Last year Google announced updates to Chrome that provide a way for developers to control how cross site cookies should work on their sites. This is a good change - as it ultimately improves end user security and privacy by limiting which third parties can read cookies that were set while visiting a different site. It also defeats cross site request forgery attacks. The implementation is fairly simple, and only requires developers to add the SameSite attribute to their cookies.
Google changed the default behavior of SameSite attribute to secure cookies by default when Chrome 80 was released in February 2020. However it was rolled back in April 2020 to ensure stability during the initial stage of the COVID-19 response. Now they are planning to resume SameSite cookie enforcement with Chrome 84, which will be released on July 14th.
Despite almost a year of notice and warnings in the browser console, this seemed to catch many by surprise in February. How ready are third parties for this now?
What is a Cross Site Third Party Cookie?
If a request on www.example.com sets the following cookie from its domain, then the browser will store this cookie and send it back on subsequent requests to the same domain. This is an example of a first party cookie. Essentially a cookie whose domain matches the domain that appears in the address bar...
Set-Cookie: session=abc; path=/; Secure; HttpOnly;
Now let’s assume that www.example.com includes a third party analytics provider, metrics.analyticsexample.com. When the third party request is made, that third party can also set a cookie in the end users browser. And that third party will be able to read the cookie. This is an example of a third party cookie.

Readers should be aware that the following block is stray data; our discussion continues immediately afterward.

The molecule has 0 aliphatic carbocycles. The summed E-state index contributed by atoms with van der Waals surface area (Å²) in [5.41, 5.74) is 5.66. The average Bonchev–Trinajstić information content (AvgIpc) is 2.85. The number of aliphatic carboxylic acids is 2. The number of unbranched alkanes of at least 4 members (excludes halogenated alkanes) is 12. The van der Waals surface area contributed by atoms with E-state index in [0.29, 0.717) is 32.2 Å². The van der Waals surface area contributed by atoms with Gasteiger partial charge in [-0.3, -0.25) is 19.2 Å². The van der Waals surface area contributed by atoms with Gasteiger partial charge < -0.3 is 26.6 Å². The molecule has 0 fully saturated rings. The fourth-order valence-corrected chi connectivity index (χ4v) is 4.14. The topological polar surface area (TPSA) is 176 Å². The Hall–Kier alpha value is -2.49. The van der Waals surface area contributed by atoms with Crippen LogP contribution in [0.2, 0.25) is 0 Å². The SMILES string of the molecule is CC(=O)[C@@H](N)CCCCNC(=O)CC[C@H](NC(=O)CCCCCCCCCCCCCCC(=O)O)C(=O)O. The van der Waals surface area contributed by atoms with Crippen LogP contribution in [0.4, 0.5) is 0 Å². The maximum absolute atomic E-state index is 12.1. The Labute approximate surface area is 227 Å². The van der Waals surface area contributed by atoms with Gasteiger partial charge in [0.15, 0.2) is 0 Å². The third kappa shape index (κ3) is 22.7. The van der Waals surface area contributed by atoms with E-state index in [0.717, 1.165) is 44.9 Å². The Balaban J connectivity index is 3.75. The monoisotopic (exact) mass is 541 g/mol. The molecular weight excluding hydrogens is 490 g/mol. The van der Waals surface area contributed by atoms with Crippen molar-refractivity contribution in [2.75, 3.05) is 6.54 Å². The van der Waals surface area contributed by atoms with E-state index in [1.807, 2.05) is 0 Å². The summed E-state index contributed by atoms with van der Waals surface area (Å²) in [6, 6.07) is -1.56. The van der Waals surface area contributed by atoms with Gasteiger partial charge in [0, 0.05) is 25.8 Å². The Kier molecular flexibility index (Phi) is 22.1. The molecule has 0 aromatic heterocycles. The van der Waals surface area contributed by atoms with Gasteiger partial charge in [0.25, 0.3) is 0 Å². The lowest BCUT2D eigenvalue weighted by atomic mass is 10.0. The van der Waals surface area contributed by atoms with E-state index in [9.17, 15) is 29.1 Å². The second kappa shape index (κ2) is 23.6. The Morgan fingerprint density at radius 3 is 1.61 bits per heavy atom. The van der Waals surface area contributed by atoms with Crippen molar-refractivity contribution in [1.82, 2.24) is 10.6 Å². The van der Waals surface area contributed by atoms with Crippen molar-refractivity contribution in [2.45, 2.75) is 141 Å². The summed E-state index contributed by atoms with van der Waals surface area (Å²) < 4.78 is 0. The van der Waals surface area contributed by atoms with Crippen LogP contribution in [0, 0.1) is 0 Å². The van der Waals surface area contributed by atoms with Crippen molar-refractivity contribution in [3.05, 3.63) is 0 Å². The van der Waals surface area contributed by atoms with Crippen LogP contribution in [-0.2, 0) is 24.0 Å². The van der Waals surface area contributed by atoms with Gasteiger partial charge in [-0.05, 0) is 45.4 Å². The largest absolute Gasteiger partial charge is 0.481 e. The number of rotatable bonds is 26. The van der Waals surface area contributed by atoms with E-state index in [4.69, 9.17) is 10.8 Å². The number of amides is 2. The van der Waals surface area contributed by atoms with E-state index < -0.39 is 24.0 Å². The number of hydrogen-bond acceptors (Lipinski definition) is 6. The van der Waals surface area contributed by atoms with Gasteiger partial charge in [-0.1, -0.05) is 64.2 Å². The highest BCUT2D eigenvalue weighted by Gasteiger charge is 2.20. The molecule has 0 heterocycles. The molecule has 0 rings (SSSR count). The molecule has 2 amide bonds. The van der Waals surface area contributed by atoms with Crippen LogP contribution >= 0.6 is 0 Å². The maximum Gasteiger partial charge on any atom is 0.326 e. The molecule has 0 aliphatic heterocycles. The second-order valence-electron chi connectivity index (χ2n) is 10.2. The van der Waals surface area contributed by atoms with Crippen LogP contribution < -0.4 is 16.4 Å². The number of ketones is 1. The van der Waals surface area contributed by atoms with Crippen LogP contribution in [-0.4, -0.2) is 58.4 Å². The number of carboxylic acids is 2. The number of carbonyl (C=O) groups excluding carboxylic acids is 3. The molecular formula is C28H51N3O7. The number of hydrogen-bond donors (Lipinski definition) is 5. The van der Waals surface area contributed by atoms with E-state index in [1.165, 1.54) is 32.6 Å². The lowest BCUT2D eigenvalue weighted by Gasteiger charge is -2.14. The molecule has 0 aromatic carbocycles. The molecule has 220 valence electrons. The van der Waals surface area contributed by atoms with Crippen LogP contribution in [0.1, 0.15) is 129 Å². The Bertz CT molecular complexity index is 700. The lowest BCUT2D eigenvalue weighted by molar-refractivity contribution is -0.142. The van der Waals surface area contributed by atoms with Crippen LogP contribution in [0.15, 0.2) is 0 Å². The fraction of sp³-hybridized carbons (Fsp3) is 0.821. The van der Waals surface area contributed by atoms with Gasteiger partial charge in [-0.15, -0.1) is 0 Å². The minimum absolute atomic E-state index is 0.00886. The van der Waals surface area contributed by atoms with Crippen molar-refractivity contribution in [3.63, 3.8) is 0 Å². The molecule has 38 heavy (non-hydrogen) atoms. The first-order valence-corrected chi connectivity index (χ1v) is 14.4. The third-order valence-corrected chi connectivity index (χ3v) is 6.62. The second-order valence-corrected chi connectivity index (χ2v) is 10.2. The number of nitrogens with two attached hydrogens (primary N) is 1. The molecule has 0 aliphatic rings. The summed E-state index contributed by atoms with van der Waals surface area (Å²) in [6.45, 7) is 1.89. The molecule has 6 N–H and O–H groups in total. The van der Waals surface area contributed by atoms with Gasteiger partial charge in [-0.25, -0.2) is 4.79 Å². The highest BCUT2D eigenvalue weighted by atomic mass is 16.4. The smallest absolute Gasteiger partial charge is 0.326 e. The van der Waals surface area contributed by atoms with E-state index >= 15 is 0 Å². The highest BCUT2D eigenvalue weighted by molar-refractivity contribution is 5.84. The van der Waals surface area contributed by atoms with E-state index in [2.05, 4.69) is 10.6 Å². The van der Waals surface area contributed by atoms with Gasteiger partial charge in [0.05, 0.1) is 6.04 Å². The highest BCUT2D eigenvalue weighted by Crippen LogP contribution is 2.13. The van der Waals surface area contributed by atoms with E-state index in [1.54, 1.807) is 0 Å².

If that same user then navigated to www.example2.com, which uses the same third party analytics provider, then their third party cookies would be readable by them across both sites. The third party is then able to track the user across multiple websites.
The SameSite cookie attribute was introduced in a 2016 IETF draft, but had not been widely adopted initially. This attribute provided developers with the ability to control when a browser would send a cookie to a third party. Using them is simply a matter of adding the SameSite attribute to a cookie declaration, with one of the three supported values: “None”, “Lax”, and “Strict”.
This provides the following controls:
- The browser will send cookies with both cross-site requests and same-site requests.
- Same-site cookies are withheld on cross-site sub-requests, such as calls to load images or frames, but will be sent when a user navigates to the URL from an external site; for example, by following a link.
- The browser will only send cookies for same-site requests (requests originating from the site that set the cookie). If the request originated from a different URL than the URL of the current location, none of the cookies tagged with the Strict attribute will be included.
An example of how this is configured is:
Set-Cookie: key=value; SameSite=Strict